- Angela from Gargoyles, added in Season 2. All the gargoyles were male except for Demona, who was a villain. Elisa was the existing female character, but she's not a gargoyle and therefore not quite as action-y, despite being a police officer and often participating in combat.
- In the original series pitch, there were apparently two female gargoyles in the main cast—Coco, who was forced by Executive Meddling to evolve into Broadway because they didn't like the idea of an overweight female as a main character, and Dakota, the original leader of the clan, who was dropped for being very boring. It's worth noting that neither character was stuck in limbo permanently: Coco was brought back in the comic continuation as a member of the London Clan, and Dakota went back to the drawing board and got retooled into a villain, under the name Demona.
- Lola Bunny. She basically existed because of how few notable female Looney Tunes there were (having Granny play basketball would be pushing suspension of disbelief, and Petunia Pig is seriously obscure). They found a gender-neutral niche for her in the comic books, and eventually turned her into a Cloud Cuckoolander and Stalker with a Crush for The Looney Tunes Show. Ironically, the character introduced solely to be Daffy Duck's girlfriend, Tina, is this for The Looney Tunes Show itself — and is more well-received than this incarnation of Lola.
- Captain Scarlet's Lieutenant Green was turned into a woman for the CGI remake Gerry Anderson's New Captain Scarlet. Aside from a few shows of bravery and one episode in which the Mysterons cloned her father, her character was barely touched on.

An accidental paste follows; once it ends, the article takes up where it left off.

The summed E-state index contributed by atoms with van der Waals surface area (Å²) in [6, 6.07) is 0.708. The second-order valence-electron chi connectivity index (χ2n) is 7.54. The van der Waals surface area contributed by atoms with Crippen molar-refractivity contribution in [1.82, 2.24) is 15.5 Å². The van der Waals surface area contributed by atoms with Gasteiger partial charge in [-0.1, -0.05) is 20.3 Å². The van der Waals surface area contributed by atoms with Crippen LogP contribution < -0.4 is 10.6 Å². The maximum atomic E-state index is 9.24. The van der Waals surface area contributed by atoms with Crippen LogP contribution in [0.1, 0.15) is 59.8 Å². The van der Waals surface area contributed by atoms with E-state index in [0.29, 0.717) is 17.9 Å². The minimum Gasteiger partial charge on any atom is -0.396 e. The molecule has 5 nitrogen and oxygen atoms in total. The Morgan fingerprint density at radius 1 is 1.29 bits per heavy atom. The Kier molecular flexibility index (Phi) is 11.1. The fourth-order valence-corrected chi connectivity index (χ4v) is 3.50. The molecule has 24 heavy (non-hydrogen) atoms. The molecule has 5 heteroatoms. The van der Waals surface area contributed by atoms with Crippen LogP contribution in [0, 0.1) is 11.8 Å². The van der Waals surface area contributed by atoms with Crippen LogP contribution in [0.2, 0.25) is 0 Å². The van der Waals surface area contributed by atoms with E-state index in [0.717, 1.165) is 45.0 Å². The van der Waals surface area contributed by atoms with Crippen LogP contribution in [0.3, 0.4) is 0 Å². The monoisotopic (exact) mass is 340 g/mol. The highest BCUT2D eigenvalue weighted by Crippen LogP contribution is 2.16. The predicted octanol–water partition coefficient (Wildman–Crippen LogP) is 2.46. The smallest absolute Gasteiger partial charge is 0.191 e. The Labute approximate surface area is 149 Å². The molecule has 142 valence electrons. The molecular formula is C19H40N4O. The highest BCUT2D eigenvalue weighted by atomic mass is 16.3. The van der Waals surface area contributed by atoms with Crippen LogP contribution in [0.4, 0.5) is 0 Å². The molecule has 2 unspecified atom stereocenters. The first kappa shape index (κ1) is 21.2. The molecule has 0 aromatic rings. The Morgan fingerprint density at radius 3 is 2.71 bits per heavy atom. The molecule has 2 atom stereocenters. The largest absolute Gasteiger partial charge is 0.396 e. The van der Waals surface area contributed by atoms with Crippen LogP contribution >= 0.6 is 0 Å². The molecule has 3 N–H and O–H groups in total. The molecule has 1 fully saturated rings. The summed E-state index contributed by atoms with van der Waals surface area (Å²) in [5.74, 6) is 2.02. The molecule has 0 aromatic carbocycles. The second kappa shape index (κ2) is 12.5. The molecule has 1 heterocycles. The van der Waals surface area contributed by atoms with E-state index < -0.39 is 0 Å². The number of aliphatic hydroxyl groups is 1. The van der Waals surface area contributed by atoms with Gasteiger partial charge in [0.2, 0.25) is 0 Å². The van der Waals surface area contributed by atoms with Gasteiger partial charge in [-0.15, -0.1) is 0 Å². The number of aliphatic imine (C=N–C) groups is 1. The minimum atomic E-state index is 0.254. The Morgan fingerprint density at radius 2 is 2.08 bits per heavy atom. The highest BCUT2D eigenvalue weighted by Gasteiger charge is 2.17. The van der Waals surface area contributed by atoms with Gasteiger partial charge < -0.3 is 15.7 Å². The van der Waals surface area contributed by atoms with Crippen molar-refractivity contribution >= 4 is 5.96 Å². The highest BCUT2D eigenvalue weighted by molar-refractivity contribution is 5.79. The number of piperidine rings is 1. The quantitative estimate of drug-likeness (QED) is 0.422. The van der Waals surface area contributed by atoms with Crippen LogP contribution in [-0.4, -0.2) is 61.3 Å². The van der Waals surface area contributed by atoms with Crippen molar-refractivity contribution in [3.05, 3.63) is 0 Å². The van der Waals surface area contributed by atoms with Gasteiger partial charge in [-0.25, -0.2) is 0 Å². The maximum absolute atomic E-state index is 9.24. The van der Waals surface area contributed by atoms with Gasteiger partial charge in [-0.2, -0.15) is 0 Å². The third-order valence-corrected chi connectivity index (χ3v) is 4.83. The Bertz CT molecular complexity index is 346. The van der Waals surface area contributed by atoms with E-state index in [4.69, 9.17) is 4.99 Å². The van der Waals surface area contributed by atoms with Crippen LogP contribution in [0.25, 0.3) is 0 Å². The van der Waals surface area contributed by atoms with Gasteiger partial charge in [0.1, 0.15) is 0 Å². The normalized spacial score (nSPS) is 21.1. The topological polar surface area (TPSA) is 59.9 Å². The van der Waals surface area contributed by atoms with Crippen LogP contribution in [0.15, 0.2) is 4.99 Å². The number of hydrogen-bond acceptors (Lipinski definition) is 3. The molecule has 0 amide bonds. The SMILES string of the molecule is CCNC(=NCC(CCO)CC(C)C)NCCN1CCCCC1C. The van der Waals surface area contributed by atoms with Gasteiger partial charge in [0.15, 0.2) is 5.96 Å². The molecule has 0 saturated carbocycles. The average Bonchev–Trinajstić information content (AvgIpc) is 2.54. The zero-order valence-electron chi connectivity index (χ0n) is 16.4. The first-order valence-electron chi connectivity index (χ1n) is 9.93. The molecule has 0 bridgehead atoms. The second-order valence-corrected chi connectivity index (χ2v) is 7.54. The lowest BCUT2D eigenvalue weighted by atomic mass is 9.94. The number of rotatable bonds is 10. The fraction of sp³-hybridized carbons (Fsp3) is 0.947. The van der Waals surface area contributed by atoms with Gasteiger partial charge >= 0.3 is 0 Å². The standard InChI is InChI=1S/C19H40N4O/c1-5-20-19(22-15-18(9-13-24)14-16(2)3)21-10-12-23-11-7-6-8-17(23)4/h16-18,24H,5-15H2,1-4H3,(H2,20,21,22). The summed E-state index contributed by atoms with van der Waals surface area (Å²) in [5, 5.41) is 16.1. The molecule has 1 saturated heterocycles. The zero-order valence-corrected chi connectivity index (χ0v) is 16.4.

- Arcee in Transformers: The Movie and Season 3 of The Transformers.
- Almost all the main cast of DuckTales was taken from the "Uncle Scrooge" comics. Two new female characters were added though, Webby and Mrs. Beakley.
- Botanica from Beast Machines.
- Young Justice
- Artemis sort of counts: she did not join the cast until episode six, but was planned from the start (even appearing in commercials and the opening sequence).
- Zatanna and Rocket join over the course of the first season. No other male characters joined the team until season two. The second season also added Batgirl, Wonder Girl, and Bumblebee to the team.
- The page quote also comes from the show, and demonstrates the trope In-Universe. When considering new members to be added to the Justice League the three female members specifically say that another girl would be nice.
- Iron Man had two Canon Foreigner villainesses named Hypnotia and Elastika, who were created in order to add some women to Iron Man's mostly-male rogues gallery.
- The Avengers: Earth's Mightiest Heroes only had one female protagonist, The Wasp, until Ms. Marvel joined the team early on into season two. The writers evidently planned this in advance, showing her origin story 15 episodes before her enlisting.